Building word of mouth is simple, but it’s not easy. The first step is building a community; a blog or newsletter is an easy way to engage customers. Social media is a must, too; make sure you’re on Twitter, Facebook, and Instagram at the very least. A 2019 study found that 63% of millennials used their smartphone as their primary research tool, so developing a mobile-first online presence is key.
Engage and monitor your customers, and participate organically. And many agents have seen amazing success engaging customers offline, at real-world experiential events. Finally, don’t be afraid to just ask for a referral. Simply asking a happy client to refer friends and family members to you can be strikingly effective.
Emphasize Your Value
However ambivalent Americans might be about commission, they have a very favorable view of agents themselves.
The Clever study found that 63% of homeowners believe real estate agents play an “important” or “very important” role in the home-selling process; on the other end of the spectrum, only 14% see agents as “not important.” Half of respondents said they wouldn’t feel comfortable negotiating with buyers, and nearly two-thirds, or 62%, said they wouldn’t feel comfortable completing closing paperwork by themselves.
Of particular interest was the fact that 46% of respondents who had indicated they were planning to sell their homes FSBO, or without an agent’s assistance, said they, too, were uncomfortable filling out closing paperwork themselves.
The data suggests that FSBO sellers’ discomfort with selling solo is justified; while 14.5% of survey respondents said they were planning on selling without an agent, NAR data from 2017 said only 7% of successful home sales were classified as FSBO. This implies that only half of hopeful FSBO sellers are able to see the sale through without turning to an agent for assistance. And they didn’t do so well; the average FSBO home sold for only $200,000, compared to $265,500 for agent-assisted sales.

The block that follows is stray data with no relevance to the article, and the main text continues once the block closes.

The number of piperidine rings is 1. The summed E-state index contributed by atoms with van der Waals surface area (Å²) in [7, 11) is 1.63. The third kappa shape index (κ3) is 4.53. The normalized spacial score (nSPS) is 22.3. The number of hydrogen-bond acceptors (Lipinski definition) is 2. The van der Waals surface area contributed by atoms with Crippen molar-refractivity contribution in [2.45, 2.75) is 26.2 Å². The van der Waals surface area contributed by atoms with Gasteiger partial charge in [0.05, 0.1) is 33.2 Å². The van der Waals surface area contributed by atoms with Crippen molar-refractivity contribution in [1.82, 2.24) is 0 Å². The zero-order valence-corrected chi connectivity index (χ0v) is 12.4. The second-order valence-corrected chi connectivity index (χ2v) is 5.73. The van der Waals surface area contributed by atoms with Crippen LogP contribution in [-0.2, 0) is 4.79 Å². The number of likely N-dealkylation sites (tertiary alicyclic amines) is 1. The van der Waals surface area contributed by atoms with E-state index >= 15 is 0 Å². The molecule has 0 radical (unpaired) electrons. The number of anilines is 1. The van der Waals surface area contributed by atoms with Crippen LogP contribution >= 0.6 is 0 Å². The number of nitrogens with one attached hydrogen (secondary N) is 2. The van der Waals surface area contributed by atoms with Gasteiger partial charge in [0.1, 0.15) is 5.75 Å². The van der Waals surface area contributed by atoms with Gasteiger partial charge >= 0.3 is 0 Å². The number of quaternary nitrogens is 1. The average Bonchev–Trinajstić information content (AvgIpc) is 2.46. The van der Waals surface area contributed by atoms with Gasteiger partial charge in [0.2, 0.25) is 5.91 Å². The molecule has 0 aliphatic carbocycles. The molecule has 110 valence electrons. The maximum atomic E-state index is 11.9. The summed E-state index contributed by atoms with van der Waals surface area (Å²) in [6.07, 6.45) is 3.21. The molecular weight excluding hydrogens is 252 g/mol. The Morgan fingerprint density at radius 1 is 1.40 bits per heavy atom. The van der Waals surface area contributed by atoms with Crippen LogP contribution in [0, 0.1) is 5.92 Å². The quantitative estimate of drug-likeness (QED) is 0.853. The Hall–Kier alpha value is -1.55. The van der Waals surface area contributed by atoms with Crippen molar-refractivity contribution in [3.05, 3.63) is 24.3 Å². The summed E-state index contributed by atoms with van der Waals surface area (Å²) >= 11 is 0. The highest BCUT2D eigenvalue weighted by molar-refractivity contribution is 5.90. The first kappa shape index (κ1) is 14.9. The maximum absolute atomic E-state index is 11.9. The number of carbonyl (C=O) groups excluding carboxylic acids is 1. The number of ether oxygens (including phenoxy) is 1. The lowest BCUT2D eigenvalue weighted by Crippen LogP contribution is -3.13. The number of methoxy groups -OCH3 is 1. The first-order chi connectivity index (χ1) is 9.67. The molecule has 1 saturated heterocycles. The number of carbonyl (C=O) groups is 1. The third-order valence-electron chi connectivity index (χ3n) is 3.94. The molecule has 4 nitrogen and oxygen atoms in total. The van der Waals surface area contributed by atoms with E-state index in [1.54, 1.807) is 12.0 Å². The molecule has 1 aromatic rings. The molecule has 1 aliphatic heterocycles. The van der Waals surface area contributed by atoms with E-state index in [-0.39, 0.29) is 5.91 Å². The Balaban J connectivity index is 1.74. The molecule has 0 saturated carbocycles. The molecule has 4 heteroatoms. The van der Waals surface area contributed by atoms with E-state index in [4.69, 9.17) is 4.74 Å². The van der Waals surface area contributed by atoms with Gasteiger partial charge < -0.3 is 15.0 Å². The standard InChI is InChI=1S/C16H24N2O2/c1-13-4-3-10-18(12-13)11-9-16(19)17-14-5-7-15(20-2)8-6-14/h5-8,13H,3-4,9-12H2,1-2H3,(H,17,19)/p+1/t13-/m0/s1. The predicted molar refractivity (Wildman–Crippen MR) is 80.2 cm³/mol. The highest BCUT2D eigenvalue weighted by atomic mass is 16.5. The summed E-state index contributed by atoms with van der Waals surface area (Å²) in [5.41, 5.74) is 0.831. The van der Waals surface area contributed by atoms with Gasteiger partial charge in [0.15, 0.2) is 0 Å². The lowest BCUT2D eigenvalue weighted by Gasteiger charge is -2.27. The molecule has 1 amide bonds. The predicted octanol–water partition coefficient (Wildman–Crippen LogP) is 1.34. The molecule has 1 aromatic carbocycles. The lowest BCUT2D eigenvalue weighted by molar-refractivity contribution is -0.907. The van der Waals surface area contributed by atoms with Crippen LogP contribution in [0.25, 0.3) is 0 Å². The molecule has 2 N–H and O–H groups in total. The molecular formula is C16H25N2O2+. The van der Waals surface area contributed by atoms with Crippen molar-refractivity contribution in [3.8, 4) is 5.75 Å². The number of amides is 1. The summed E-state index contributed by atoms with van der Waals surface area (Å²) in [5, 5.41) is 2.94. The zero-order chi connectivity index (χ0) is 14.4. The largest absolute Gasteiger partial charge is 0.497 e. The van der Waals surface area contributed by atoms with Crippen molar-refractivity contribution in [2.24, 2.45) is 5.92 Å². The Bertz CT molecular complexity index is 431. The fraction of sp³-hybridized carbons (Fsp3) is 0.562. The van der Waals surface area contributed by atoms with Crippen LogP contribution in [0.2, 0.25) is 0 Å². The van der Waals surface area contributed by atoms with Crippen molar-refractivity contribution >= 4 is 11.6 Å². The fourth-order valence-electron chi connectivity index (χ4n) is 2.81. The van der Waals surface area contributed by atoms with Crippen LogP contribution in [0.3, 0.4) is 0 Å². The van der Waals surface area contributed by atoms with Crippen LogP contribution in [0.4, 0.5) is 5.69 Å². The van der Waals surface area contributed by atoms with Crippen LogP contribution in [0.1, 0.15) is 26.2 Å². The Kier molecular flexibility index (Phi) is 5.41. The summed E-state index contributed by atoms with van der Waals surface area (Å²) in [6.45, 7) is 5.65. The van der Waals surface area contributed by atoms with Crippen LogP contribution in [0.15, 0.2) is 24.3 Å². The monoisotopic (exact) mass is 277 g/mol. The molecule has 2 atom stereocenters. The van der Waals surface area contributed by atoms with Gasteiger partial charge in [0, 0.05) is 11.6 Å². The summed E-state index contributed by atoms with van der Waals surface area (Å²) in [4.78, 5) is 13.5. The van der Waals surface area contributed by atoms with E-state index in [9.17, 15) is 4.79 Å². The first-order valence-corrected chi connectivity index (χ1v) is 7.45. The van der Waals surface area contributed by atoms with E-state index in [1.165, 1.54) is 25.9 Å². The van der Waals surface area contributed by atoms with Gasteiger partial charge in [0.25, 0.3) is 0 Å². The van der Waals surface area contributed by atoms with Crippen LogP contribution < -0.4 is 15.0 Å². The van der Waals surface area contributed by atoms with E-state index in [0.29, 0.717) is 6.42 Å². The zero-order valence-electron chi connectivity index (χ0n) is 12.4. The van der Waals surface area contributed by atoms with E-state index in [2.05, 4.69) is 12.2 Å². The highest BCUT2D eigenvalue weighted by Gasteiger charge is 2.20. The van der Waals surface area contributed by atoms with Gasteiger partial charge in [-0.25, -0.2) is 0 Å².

The bottom line is that expertise matters, and sellers know this on some level. Agents just have to communicate, clearly and effectively, all they can do for their clients, with a particular emphasis on making a transaction smooth, easy, and uncomplicated.
Customers Want More for Less
One of the study’s most striking findings was that over a third of Americans find the 6% commission “costly and unfair.” This indicates there’s a clear demand for discount real estate services.
In the past few years, there’s been a huge increase in these lower-priced offerings, from straightforward discount brokers, who simply take a smaller percentage, to flat-fee listings, to graduated fee policies where sellers can pick and choose services a la carte, and be charged accordingly. Some brokerages are even offering buyer commission rebates. Although this may seem distasteful at first to some traditional agents, consider that what you give back in rebates, you’ll likely more than make up in volume.
Like the rest of the business world, the real estate industry is clearly trending in the direction of more value, and more choice. The sooner you get on board, the bigger your advantage will be.
Tommy O’Shaughnessy is the Head of Research at Clever Real Estate, the online platform that connects home buyers and sellers with a top-rated, full-service agent for a fraction of the traditional cost.